An anomaly in our understanding of upper continental crustal structure is caused by conflicting observations from structural geologists and reflection seismologists. Near-surface structure in metamorphic terrain is frequently steeply dipping or vertical, but seismic reflection images display flat-lying reflectors below depths of a few kilometers. The seismic image of the topmost 2–3 km is usually blank. How can this be, when seismic reflections are supposed to represent primary geological structure?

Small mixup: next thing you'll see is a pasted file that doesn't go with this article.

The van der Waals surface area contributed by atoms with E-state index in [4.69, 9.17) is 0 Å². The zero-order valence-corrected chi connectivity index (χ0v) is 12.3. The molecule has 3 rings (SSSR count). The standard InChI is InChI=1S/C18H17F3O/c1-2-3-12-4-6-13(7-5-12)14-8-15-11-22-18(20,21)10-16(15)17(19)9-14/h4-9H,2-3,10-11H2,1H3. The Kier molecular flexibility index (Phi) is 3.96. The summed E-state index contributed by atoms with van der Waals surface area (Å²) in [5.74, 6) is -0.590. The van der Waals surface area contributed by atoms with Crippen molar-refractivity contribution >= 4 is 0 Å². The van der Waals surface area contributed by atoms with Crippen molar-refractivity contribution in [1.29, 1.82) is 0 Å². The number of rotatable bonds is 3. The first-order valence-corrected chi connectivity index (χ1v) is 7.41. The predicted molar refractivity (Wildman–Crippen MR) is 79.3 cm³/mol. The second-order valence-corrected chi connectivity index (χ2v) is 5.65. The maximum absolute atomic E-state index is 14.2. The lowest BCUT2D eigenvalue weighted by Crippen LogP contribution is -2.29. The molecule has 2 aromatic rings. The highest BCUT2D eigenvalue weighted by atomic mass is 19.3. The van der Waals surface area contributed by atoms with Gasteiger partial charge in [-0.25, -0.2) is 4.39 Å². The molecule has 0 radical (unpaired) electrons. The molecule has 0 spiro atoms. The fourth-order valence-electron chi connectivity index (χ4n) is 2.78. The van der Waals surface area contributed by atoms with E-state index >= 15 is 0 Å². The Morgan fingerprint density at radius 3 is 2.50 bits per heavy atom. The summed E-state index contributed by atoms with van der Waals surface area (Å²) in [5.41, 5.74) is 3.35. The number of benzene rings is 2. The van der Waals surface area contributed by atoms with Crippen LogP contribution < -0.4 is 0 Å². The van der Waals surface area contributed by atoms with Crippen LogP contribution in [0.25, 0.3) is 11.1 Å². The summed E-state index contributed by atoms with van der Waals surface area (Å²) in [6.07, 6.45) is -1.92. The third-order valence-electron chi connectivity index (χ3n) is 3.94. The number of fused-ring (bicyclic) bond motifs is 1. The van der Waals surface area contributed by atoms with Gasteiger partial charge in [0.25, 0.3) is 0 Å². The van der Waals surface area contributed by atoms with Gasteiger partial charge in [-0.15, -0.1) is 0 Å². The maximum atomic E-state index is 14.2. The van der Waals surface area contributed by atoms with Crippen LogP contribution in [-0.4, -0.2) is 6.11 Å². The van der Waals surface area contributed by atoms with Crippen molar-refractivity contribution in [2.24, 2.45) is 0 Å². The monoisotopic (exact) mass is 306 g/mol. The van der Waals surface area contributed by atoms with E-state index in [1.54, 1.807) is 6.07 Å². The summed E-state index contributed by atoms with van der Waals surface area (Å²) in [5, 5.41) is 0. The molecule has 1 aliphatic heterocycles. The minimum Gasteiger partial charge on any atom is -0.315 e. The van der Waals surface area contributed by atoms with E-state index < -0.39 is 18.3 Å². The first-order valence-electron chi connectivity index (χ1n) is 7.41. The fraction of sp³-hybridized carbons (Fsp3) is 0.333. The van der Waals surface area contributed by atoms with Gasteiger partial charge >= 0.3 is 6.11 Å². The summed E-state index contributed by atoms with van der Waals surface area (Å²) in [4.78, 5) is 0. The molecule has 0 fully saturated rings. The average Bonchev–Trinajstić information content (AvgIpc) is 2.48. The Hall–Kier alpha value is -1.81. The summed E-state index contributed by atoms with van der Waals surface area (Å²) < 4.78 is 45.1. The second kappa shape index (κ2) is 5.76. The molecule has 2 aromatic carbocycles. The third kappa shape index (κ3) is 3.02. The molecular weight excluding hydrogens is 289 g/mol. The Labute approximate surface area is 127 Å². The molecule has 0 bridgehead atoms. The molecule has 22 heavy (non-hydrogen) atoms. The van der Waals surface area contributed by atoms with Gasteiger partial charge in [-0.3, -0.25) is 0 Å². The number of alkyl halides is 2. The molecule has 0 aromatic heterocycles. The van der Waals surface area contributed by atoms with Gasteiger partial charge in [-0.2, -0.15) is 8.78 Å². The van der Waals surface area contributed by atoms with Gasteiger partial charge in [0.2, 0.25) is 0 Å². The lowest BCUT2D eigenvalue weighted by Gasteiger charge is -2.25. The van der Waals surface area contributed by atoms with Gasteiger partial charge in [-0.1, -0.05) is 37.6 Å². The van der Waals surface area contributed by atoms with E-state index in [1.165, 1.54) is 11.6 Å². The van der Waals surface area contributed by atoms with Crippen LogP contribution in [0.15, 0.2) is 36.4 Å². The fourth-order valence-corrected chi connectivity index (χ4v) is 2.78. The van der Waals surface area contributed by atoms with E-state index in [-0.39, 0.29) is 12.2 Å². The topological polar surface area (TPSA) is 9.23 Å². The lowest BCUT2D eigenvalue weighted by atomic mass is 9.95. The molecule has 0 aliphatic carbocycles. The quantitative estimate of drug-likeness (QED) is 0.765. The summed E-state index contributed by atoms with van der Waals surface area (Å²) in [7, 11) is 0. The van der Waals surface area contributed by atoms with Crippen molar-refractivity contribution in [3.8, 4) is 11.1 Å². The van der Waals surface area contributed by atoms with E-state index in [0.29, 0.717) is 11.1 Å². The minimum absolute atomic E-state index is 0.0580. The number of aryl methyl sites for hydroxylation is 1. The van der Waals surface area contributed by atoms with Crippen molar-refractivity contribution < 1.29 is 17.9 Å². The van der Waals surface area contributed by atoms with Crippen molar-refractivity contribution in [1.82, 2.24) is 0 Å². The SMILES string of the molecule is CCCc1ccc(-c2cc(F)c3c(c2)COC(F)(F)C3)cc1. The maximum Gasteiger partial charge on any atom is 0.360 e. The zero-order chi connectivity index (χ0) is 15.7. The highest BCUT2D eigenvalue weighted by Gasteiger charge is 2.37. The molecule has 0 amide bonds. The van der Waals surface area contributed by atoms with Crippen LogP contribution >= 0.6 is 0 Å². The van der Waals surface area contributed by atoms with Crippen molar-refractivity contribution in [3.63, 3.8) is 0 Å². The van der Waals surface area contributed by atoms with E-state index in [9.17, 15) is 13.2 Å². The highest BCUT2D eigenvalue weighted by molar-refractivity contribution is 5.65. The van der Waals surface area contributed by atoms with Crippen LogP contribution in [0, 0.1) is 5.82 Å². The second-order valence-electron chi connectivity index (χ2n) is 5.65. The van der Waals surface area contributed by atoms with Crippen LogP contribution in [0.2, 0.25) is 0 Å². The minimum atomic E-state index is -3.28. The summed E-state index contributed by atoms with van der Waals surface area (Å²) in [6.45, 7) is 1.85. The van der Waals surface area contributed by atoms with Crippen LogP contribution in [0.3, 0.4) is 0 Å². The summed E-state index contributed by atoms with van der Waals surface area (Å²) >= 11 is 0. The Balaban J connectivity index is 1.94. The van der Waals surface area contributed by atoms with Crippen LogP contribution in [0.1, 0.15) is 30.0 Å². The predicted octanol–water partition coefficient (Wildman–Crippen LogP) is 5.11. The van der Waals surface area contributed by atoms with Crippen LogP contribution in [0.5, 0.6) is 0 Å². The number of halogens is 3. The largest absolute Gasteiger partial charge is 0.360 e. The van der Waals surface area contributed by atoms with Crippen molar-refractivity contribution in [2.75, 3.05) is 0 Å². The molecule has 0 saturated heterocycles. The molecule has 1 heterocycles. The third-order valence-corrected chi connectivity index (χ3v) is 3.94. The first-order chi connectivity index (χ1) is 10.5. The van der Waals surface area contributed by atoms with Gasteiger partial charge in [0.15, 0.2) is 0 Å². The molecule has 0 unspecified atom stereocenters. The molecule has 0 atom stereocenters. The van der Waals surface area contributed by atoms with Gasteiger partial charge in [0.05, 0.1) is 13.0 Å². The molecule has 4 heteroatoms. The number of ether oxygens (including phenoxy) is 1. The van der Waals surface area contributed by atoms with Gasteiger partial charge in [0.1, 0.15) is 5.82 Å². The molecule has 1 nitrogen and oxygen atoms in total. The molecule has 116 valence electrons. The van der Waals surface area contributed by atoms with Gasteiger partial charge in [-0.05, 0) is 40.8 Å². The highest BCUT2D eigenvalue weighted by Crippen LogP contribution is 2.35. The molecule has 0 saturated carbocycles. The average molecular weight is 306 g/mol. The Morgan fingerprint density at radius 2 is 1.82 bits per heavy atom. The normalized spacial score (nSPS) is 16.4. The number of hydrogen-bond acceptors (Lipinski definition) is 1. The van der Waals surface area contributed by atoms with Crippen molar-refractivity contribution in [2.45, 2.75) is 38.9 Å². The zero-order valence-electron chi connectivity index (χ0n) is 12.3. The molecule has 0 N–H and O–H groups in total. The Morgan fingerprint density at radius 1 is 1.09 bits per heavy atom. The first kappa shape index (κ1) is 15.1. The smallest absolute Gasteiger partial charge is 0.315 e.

Seismic measurements in and around a deep borehole could solve this dilemma. Surface seismic observations and physical samples collected from the hole by wireline logging, particularly by vertical seismic profiles (VSPs), could then be compared.